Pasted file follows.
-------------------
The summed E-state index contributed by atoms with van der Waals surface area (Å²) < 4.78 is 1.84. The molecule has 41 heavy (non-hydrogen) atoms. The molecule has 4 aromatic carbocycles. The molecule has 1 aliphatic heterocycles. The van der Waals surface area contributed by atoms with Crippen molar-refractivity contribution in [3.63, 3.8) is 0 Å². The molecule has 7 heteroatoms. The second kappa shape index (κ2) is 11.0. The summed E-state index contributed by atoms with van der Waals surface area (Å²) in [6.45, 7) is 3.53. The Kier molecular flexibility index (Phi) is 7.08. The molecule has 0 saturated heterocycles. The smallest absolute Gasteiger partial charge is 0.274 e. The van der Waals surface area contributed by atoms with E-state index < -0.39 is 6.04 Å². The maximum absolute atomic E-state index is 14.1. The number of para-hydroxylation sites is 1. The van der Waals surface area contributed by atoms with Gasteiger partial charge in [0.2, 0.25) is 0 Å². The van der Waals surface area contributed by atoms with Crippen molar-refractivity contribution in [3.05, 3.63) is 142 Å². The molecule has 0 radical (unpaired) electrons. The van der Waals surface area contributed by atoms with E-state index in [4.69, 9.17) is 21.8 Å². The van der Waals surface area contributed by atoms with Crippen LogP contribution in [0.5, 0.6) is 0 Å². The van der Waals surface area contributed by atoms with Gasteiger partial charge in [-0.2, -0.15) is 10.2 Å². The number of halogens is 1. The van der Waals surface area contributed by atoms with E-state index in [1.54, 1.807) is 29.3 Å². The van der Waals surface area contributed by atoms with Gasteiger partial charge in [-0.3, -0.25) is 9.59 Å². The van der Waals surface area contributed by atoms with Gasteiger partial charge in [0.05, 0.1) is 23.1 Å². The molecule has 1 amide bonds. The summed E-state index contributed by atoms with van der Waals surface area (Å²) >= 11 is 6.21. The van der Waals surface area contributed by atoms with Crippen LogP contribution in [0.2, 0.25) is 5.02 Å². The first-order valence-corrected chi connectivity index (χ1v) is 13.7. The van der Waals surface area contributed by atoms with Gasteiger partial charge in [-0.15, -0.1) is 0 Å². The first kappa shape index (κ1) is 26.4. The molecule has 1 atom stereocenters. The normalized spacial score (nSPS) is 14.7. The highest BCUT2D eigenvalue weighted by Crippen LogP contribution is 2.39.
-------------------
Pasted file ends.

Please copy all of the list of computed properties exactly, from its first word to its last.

The summed E-state index contributed by atoms with van der Waals surface area (Å²) < 4.78 is 1.84. The molecule has 41 heavy (non-hydrogen) atoms. The molecule has 4 aromatic carbocycles. The molecule has 1 aliphatic heterocycles. The van der Waals surface area contributed by atoms with Crippen molar-refractivity contribution in [3.63, 3.8) is 0 Å². The molecule has 7 heteroatoms. The second kappa shape index (κ2) is 11.0. The summed E-state index contributed by atoms with van der Waals surface area (Å²) in [6.45, 7) is 3.53. The Kier molecular flexibility index (Phi) is 7.08. The molecule has 0 saturated heterocycles. The smallest absolute Gasteiger partial charge is 0.274 e. The van der Waals surface area contributed by atoms with E-state index < -0.39 is 6.04 Å². The maximum absolute atomic E-state index is 14.1. The number of para-hydroxylation sites is 1. The van der Waals surface area contributed by atoms with Gasteiger partial charge in [0.2, 0.25) is 0 Å². The van der Waals surface area contributed by atoms with Crippen molar-refractivity contribution in [3.05, 3.63) is 142 Å². The molecule has 0 radical (unpaired) electrons. The van der Waals surface area contributed by atoms with E-state index in [4.69, 9.17) is 21.8 Å². The van der Waals surface area contributed by atoms with Crippen LogP contribution in [0.5, 0.6) is 0 Å². The van der Waals surface area contributed by atoms with Gasteiger partial charge in [-0.2, -0.15) is 10.2 Å². The number of halogens is 1. The van der Waals surface area contributed by atoms with E-state index in [1.54, 1.807) is 29.3 Å². The van der Waals surface area contributed by atoms with Gasteiger partial charge in [-0.3, -0.25) is 9.59 Å². The van der Waals surface area contributed by atoms with Gasteiger partial charge in [0.05, 0.1) is 23.1 Å². The molecule has 1 amide bonds. The summed E-state index contributed by atoms with van der Waals surface area (Å²) >= 11 is 6.21. The van der Waals surface area contributed by atoms with Crippen LogP contribution in [0.2, 0.25) is 5.02 Å². The first-order valence-corrected chi connectivity index (χ1v) is 13.7. The van der Waals surface area contributed by atoms with Gasteiger partial charge in [-0.15, -0.1) is 0 Å². The first kappa shape index (κ1) is 26.4. The molecule has 1 atom stereocenters. The normalized spacial score (nSPS) is 14.7. The highest BCUT2D eigenvalue weighted by Crippen LogP contribution is 2.39.